Gone by Fanny Howe
Poems (New California Poetry)

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This collection of new poems by one of the most respected poets in the United States uses motifs of advance and recovery, doubt and conviction—in an emotional relation to the known world. Heralded as "one of our most vital, unclassifiable writers" by the Voice Literary Supplement, Fanny Howe has published more than twenty books and is the recipient of the Gold Medal for Poetry from the Commonwealth Club of California. In addition, her Selected Poems received the 2001 Lenore Marshall Poetry Prize for the Most Outstanding Book of Poetry Published in 2000 from the Academy of American Poets.

The poems in Gone describe the transit of a psyche, driven by uncertainty and by love, through various stations and experiences. This volume of short poems and one lyrical essay, all written in the last five years, is broken into five parts; and the longest of these, "The Passion," consecrates the contradictions between these two emotions. The New York Times Book Review said, "Howe has made a long-term project of trying to determine how we fit into God's world, and her aim is both true and marvelously free of sentimental piety." With Gone, readers will have the opportunity to experience firsthand Howe’s continuation of that elusive and fascinating endeavor.

About Fanny Howe

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Fanny Howe is Professor Emeritus at the University of California, San Diego. Among her books of poems are "Gone: Poems "(California, 2003), "Selected Poems "(California, 2000), "Forged "(1999), "Q "(1998), "One Crossed Out "(1997), "O'Clock "(1995), and "The End "(1992). She is the winner of the Commonwealth Club Gold Medal for Poetry and the Lenore Marshall Poetry Prize from the Academy of American Poets. "Selected Poems "was also one of the "Village Voice"'s Best Books of the Year and was nominated for the Griffin Trust Prize.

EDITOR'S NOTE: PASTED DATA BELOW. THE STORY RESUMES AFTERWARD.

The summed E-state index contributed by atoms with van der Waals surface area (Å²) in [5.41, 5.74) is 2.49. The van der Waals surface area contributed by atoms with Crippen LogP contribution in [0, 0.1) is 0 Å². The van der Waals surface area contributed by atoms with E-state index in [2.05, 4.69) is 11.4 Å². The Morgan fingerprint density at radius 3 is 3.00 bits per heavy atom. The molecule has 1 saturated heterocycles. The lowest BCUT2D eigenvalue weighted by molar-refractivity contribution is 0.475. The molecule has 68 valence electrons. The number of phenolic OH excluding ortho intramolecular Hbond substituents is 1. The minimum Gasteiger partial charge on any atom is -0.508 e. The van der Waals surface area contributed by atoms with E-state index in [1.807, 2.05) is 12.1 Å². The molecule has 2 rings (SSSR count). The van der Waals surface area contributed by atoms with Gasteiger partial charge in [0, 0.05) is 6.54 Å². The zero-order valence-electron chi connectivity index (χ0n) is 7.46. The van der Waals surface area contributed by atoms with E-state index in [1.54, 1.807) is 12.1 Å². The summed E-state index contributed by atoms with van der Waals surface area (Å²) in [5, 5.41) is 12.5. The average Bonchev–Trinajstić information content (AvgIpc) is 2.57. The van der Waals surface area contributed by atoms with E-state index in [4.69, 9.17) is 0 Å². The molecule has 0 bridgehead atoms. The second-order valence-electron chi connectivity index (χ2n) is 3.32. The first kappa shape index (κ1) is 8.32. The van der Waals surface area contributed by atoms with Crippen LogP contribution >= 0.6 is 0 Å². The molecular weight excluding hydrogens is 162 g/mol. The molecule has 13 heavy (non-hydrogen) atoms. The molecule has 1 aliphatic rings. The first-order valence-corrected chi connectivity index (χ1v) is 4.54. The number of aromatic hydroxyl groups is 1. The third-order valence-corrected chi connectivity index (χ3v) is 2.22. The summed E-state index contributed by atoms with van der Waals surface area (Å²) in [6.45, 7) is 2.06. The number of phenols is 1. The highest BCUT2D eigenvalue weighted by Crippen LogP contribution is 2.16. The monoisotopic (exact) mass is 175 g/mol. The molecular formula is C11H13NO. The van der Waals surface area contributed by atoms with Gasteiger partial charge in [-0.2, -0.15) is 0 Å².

Published April 14, 2003 by University of California Press. 128 pages
Genres: Literature & Fiction. Non-fiction

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Publishers Weekly

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A short essay-like prose piece on Simone Weil's writings confronts conversion on linguistic ground, as Howe, who in another poem writes "I hate therefore/ the word 'prayer'/ since every word is one," questions the bait-and-switch of language as attached to the possibility of salvation: "You have...

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The Washington Times

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Custer became an American legend, although not the way he would have wanted, but the sad end of Sitting Bull is the story’s real tragedy.

Jun 22 2010 | Read Full Review of Gone: Poems (New California P...

Arts Sarasota

No one had ever before tried a semi-improvisational movement interpretation of a 3-D chalk painting, in this case the circus-themed work of renowned street artist Kurt Wenner.

Nov 06 2012 | Read Full Review of Gone: Poems (New California P...

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